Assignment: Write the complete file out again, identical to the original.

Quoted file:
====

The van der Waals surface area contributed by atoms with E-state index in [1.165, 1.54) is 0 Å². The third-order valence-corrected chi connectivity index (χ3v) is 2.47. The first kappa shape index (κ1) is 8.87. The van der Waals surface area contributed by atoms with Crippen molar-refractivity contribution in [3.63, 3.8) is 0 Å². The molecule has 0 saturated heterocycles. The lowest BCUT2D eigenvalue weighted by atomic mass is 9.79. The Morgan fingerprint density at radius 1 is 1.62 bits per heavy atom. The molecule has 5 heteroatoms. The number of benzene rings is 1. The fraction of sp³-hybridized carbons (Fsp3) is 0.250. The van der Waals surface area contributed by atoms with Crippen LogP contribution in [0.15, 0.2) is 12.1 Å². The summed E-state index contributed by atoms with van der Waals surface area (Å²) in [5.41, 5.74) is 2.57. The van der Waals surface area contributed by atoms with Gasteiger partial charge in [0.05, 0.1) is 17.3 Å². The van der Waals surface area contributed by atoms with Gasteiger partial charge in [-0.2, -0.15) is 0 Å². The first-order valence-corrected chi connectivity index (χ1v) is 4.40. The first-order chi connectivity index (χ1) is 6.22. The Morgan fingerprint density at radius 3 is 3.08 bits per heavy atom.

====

The van der Waals surface area contributed by atoms with E-state index in [1.165, 1.54) is 0 Å². The third-order valence-corrected chi connectivity index (χ3v) is 2.47. The first kappa shape index (κ1) is 8.87. The van der Waals surface area contributed by atoms with Crippen molar-refractivity contribution in [3.63, 3.8) is 0 Å². The molecule has 0 saturated heterocycles. The lowest BCUT2D eigenvalue weighted by atomic mass is 9.79. The Morgan fingerprint density at radius 1 is 1.62 bits per heavy atom. The molecule has 5 heteroatoms. The number of benzene rings is 1. The fraction of sp³-hybridized carbons (Fsp3) is 0.250. The van der Waals surface area contributed by atoms with Crippen LogP contribution in [0.15, 0.2) is 12.1 Å². The summed E-state index contributed by atoms with van der Waals surface area (Å²) in [5.41, 5.74) is 2.57. The van der Waals surface area contributed by atoms with Gasteiger partial charge in [0.05, 0.1) is 17.3 Å². The van der Waals surface area contributed by atoms with Gasteiger partial charge in [-0.2, -0.15) is 0 Å². The first-order valence-corrected chi connectivity index (χ1v) is 4.40. The first-order chi connectivity index (χ1) is 6.22. The Morgan fingerprint density at radius 3 is 3.08 bits per heavy atom.